Painful intercourse

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by Guest Posts on Mon Mar 14, 2022 2:13 pm

Painful intercourse

I have extreme pain during sex and smears. I cannot help but scream or shove my fist in my mouth. I have had this since my late 20s.
There have been lots of tests and scans and nothing is seen.
It is the bony bit that the speculum or penis touches, i assume my pelvic opening.
Is there anything you can suggest?
I'm only 52 and haven't had sex for ages. No partner (now), post menopause, have fibromyalgia and Sjogren's Syndrome and arthritis. (Heidi)
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Dr Naomi Sutton
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by Dr Naomi Sutton on Tue Mar 15, 2022 9:36 pm

Re: Painful intercourse

Dear Heidi,

It is difficult to know exactly what is going on but it may be that you are suffering from Vulvodynia (unexplained pain in the vulva), vaginismus may be one element of this. I am not sure if this has every been something which has been mentioned as a possibility, or thought about?

Vaginismus is a relatively common cause of sexual discomfort in women of all ages and it can be present from the first attempt at penetrative sex or can develop later on in a woman's sexual journey, sometimes as a result of pain from medical procedures, a bad sexual experience or assault or other types of physical or psychological trauma. Very often no cause for this condition is identified. It can affect women to varying degrees, from light burning pain to inability to have any kind of penetration.
It is caused by the muscles of the pelvic floor (surrounding the entrance to the vagina) tightening up if you try to have sex or put something into the vagina, like a tampon or a speculum.

Vaginismus can be helped by understanding what is happening within your body. The first thing I advise all women to do a bit of self exploration, alone.
With this condition, just touching the vaginal opening can trigger tightness of the pelvic floor, or it may be that you can insert one finger comfortably. I would always recommend seeing a pelvic physio who has expertise in this problem who can help you understand your pelvic floor and advise on use of dilators if indeed this problem exists and is appropriate.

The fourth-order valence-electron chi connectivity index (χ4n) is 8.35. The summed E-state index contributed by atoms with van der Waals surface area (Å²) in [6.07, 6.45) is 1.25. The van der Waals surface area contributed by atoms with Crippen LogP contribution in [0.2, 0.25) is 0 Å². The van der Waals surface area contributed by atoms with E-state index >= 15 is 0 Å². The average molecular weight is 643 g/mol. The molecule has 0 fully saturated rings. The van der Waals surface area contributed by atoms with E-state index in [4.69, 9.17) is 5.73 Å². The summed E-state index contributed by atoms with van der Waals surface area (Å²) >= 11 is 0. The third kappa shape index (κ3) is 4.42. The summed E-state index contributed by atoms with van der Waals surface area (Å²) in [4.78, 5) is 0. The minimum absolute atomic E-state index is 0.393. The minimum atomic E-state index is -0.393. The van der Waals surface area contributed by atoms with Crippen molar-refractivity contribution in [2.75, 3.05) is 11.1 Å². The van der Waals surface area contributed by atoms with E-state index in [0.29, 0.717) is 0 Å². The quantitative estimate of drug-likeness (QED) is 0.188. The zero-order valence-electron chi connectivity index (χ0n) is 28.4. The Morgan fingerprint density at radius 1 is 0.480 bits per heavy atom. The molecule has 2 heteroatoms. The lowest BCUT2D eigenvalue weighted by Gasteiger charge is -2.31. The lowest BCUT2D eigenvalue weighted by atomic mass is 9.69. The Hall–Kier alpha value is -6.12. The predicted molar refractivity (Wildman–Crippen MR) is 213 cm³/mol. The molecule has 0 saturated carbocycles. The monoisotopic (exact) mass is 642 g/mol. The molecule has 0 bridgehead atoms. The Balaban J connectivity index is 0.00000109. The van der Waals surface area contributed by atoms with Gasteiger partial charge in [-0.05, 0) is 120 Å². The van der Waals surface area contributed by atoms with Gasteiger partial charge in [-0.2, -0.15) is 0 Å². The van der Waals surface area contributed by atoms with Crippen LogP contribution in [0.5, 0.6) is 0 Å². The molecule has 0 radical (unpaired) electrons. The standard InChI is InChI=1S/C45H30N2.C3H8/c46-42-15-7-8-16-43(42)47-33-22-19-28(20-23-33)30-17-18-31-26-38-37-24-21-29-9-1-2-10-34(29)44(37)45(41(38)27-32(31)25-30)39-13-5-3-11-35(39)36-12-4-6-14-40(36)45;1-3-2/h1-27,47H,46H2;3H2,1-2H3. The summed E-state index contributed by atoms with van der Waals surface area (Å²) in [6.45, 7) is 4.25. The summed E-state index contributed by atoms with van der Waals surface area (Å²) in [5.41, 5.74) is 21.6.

The severity of the vaginismus and the goals of the patient, for example is the goal to have penetrative vaginal sex, will guide what therapy is needed.
As well as working on relaxation of the pelvic floor for this condition, I would recommend anyone suffering with any form of sexual dysfunction to work with a CORST registered psychotherapist. Sexual dysfunction of any category is often caused by a psychological issue, or causes them, or a big old mixture of the two! It is not just the physical elements of these problems which need working on to be able to heal.

A really great book to read is 'My Broken Vagina by Fran Bushe'.

The other point to add is that penetrative sex is NOT always necessary. Most women cannot orgasm from penetrative sex alone anyway so why do we put so much pressure on penetration of a penis as the goal of sex?
I would argue that if something is painful don't do it! There are so many more ways to 'have sex' and be intimate without vaginal penetration.

I hope some of this helps.

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